Consensus seems to be get on with it

JB Scattergood

Wednesday, 28th November 2018, 5:27 am
Updated Wednesday, 28th November 2018, 5:35 am


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Two years ago I stood in the polling booth and still didn't know how to vote.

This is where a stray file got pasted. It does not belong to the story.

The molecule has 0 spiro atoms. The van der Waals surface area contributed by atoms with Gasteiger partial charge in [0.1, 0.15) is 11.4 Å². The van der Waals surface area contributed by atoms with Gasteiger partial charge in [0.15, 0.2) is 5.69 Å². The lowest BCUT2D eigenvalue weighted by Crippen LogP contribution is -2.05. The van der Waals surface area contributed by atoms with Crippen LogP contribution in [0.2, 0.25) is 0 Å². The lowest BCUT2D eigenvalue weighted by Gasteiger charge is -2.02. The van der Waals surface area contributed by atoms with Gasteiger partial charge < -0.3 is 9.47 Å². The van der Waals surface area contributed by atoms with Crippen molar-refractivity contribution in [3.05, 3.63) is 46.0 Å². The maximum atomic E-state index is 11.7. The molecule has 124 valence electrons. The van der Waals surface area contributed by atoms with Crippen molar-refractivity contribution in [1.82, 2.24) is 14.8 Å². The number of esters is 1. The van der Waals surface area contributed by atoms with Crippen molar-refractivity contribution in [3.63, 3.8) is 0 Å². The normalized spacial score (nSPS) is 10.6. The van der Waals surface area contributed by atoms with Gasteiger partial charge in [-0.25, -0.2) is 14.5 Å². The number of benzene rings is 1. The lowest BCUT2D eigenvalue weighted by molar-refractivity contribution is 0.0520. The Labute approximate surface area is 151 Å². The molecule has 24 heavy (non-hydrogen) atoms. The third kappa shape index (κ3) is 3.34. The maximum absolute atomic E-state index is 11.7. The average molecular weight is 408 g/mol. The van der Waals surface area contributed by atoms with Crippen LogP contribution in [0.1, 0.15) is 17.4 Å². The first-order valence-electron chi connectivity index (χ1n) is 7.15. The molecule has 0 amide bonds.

Eventually conscious of gumming up the works I opted for remain. It was either that or spoil the ballot, because I really couldn't make up my mind. I felt that both sides of the argument had partially answered our, the voters concerns without being either authoritative or convincing . A reluctant remainer therefore, and all because it seemed to me that there was no political will in parliament, on any of the benches for a leave vote. I foresaw the chaos, infighting, lack of enthusiasm for leaving, the compromises, fudges, foresaw the lacklustre negotiations, prevarocation, running the clock down, better hurry up and get something, anything, agreed, the party political, the ministerial, posturing. Why was the job given to politicians, why not hostage negotiators, entrepreneurs, specialists, like international tax barristers, the people who ensure Amazon and Google pay their British tax bill with a sock-full of loose change whilst convincing HM government that's fantastically generous, or even fair.  A colleague of mine suggested a negotiating team comprising the people who get you PPI compensation, or out of a disastrous time share, even gym membership termination would make better deal-makers. These people are generally paid by results, commission being a prime consideration when fighting on their clients behalf.  However this was never going to happen as I am now convinced that despite all the "delivering the will of the people" claptrap my initial concern that most of our politicians want to remain and will deliver a long slow transition, preferably so slow and tortuous that effectively we won't be leaving, seems to have been prophetic.  The whole thing has been so ill  judged and all consuming that any other business has been on hold for two years, I fear that with two three or four years of slow disconnection, we are in for more of the same. I take no pleasure in being proven correct with my analysis on polling day. The consensus in the country seems to be; Get on with it. Even the politicians are having to admit this, publicly, albeit reluctantly and at the eleventh hour.  I am old enough to remember the "we're backing Britain" campaign of the sixties.  Killed off when we joined the EEC, Surely now is the time to resurrect it. A symbolic, tangible and practical step towards the autonomy,  the country, if not the politicians clearly want from our leaving Europe.